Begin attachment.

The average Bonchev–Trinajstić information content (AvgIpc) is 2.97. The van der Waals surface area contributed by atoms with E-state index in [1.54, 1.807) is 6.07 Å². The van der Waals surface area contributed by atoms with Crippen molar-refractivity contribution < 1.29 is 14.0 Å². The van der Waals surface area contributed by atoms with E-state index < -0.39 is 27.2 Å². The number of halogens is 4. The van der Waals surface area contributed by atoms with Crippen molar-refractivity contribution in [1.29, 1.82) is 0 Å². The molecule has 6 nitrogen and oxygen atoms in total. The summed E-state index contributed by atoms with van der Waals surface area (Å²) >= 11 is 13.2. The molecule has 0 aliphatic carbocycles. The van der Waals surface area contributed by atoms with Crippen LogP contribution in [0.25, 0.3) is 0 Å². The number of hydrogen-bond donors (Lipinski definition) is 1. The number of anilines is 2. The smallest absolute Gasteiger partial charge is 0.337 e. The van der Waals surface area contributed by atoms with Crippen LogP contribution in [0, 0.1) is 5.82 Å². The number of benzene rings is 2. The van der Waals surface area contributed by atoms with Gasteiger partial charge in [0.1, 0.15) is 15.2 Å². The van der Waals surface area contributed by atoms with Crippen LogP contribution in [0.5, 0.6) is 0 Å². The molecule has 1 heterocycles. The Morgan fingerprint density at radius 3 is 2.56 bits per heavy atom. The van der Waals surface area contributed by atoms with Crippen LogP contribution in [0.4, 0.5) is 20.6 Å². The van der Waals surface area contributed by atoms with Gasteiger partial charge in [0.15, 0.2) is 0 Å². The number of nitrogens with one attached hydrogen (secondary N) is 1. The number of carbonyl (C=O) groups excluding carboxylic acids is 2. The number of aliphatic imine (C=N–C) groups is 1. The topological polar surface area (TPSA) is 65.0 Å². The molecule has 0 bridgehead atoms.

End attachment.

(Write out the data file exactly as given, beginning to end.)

The average Bonchev–Trinajstić information content (AvgIpc) is 2.97. The van der Waals surface area contributed by atoms with E-state index in [1.54, 1.807) is 6.07 Å². The van der Waals surface area contributed by atoms with Crippen molar-refractivity contribution < 1.29 is 14.0 Å². The van der Waals surface area contributed by atoms with E-state index < -0.39 is 27.2 Å². The number of halogens is 4. The van der Waals surface area contributed by atoms with Crippen molar-refractivity contribution in [1.29, 1.82) is 0 Å². The molecule has 6 nitrogen and oxygen atoms in total. The summed E-state index contributed by atoms with van der Waals surface area (Å²) >= 11 is 13.2. The molecule has 0 aliphatic carbocycles. The van der Waals surface area contributed by atoms with Crippen LogP contribution in [0.25, 0.3) is 0 Å². The number of hydrogen-bond donors (Lipinski definition) is 1. The number of anilines is 2. The smallest absolute Gasteiger partial charge is 0.337 e. The van der Waals surface area contributed by atoms with Crippen LogP contribution in [0, 0.1) is 5.82 Å². The number of benzene rings is 2. The van der Waals surface area contributed by atoms with Gasteiger partial charge in [0.1, 0.15) is 15.2 Å². The van der Waals surface area contributed by atoms with Crippen LogP contribution in [0.5, 0.6) is 0 Å². The molecule has 1 heterocycles. The Morgan fingerprint density at radius 3 is 2.56 bits per heavy atom. The van der Waals surface area contributed by atoms with Crippen LogP contribution in [0.4, 0.5) is 20.6 Å². The van der Waals surface area contributed by atoms with Gasteiger partial charge in [0.15, 0.2) is 0 Å². The number of nitrogens with one attached hydrogen (secondary N) is 1. The number of carbonyl (C=O) groups excluding carboxylic acids is 2. The number of aliphatic imine (C=N–C) groups is 1. The topological polar surface area (TPSA) is 65.0 Å². The molecule has 0 bridgehead atoms.